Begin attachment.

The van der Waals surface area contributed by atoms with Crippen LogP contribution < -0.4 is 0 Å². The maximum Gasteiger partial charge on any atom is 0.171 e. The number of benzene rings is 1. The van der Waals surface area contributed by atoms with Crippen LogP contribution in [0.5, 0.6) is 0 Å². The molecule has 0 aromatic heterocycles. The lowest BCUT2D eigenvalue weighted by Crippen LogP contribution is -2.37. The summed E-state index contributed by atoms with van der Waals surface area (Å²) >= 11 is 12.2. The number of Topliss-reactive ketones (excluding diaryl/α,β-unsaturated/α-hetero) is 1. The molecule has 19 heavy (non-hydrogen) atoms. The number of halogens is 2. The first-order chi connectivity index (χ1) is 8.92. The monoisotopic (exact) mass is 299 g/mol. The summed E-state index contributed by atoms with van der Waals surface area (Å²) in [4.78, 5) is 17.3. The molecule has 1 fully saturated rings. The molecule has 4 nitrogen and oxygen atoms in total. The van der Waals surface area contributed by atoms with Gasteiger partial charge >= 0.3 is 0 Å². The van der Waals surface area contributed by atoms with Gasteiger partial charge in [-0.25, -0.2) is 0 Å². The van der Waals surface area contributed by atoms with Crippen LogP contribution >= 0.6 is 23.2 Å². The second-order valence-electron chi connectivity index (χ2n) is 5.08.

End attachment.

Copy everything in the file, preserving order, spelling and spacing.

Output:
The van der Waals surface area contributed by atoms with Crippen LogP contribution < -0.4 is 0 Å². The maximum Gasteiger partial charge on any atom is 0.171 e. The number of benzene rings is 1. The van der Waals surface area contributed by atoms with Crippen LogP contribution in [0.5, 0.6) is 0 Å². The molecule has 0 aromatic heterocycles. The lowest BCUT2D eigenvalue weighted by Crippen LogP contribution is -2.37. The summed E-state index contributed by atoms with van der Waals surface area (Å²) >= 11 is 12.2. The number of Topliss-reactive ketones (excluding diaryl/α,β-unsaturated/α-hetero) is 1. The molecule has 19 heavy (non-hydrogen) atoms. The number of halogens is 2. The first-order chi connectivity index (χ1) is 8.92. The monoisotopic (exact) mass is 299 g/mol. The summed E-state index contributed by atoms with van der Waals surface area (Å²) in [4.78, 5) is 17.3. The molecule has 1 fully saturated rings. The molecule has 4 nitrogen and oxygen atoms in total. The van der Waals surface area contributed by atoms with Gasteiger partial charge >= 0.3 is 0 Å². The van der Waals surface area contributed by atoms with Gasteiger partial charge in [-0.25, -0.2) is 0 Å². The van der Waals surface area contributed by atoms with Crippen LogP contribution >= 0.6 is 23.2 Å². The second-order valence-electron chi connectivity index (χ2n) is 5.08.